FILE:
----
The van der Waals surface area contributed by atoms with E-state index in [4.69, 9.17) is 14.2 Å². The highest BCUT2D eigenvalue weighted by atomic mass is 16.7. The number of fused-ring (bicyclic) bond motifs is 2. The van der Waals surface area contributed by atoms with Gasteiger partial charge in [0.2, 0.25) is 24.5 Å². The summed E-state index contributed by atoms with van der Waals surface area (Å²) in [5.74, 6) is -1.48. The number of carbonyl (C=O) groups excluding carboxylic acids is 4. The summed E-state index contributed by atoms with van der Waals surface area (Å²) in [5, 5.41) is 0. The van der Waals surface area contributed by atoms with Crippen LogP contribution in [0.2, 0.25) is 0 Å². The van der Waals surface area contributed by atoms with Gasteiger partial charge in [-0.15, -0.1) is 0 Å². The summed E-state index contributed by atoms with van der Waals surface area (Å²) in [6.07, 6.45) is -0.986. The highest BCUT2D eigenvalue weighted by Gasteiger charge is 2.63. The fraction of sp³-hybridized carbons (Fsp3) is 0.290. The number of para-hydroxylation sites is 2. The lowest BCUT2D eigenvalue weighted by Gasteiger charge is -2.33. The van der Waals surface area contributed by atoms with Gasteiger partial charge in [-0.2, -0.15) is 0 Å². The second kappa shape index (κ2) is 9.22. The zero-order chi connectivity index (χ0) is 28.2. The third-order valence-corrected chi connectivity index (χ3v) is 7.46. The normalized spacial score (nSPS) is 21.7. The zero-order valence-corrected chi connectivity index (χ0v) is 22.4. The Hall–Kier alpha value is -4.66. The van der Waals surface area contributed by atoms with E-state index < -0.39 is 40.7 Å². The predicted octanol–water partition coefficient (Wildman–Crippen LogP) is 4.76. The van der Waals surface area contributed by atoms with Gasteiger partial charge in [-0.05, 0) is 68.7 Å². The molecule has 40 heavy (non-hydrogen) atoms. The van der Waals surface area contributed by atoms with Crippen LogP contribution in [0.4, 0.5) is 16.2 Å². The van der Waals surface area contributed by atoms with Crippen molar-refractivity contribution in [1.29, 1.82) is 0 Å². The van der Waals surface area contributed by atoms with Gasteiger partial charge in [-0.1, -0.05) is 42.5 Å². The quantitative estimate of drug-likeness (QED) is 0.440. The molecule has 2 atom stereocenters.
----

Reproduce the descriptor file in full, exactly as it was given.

The van der Waals surface area contributed by atoms with E-state index in [4.69, 9.17) is 14.2 Å². The highest BCUT2D eigenvalue weighted by atomic mass is 16.7. The number of fused-ring (bicyclic) bond motifs is 2. The van der Waals surface area contributed by atoms with Gasteiger partial charge in [0.2, 0.25) is 24.5 Å². The summed E-state index contributed by atoms with van der Waals surface area (Å²) in [5.74, 6) is -1.48. The number of carbonyl (C=O) groups excluding carboxylic acids is 4. The summed E-state index contributed by atoms with van der Waals surface area (Å²) in [5, 5.41) is 0. The van der Waals surface area contributed by atoms with Crippen LogP contribution in [0.2, 0.25) is 0 Å². The van der Waals surface area contributed by atoms with Gasteiger partial charge in [-0.15, -0.1) is 0 Å². The summed E-state index contributed by atoms with van der Waals surface area (Å²) in [6.07, 6.45) is -0.986. The highest BCUT2D eigenvalue weighted by Gasteiger charge is 2.63. The fraction of sp³-hybridized carbons (Fsp3) is 0.290. The number of para-hydroxylation sites is 2. The lowest BCUT2D eigenvalue weighted by Gasteiger charge is -2.33. The van der Waals surface area contributed by atoms with Gasteiger partial charge in [-0.2, -0.15) is 0 Å². The second kappa shape index (κ2) is 9.22. The zero-order chi connectivity index (χ0) is 28.2. The third-order valence-corrected chi connectivity index (χ3v) is 7.46. The normalized spacial score (nSPS) is 21.7. The zero-order valence-corrected chi connectivity index (χ0v) is 22.4. The Hall–Kier alpha value is -4.66. The van der Waals surface area contributed by atoms with E-state index < -0.39 is 40.7 Å². The predicted octanol–water partition coefficient (Wildman–Crippen LogP) is 4.76. The van der Waals surface area contributed by atoms with Gasteiger partial charge in [-0.05, 0) is 68.7 Å². The molecule has 40 heavy (non-hydrogen) atoms. The van der Waals surface area contributed by atoms with Crippen LogP contribution in [0.4, 0.5) is 16.2 Å². The van der Waals surface area contributed by atoms with Crippen molar-refractivity contribution in [1.29, 1.82) is 0 Å². The van der Waals surface area contributed by atoms with Gasteiger partial charge in [-0.1, -0.05) is 42.5 Å². The quantitative estimate of drug-likeness (QED) is 0.440. The molecule has 2 atom stereocenters.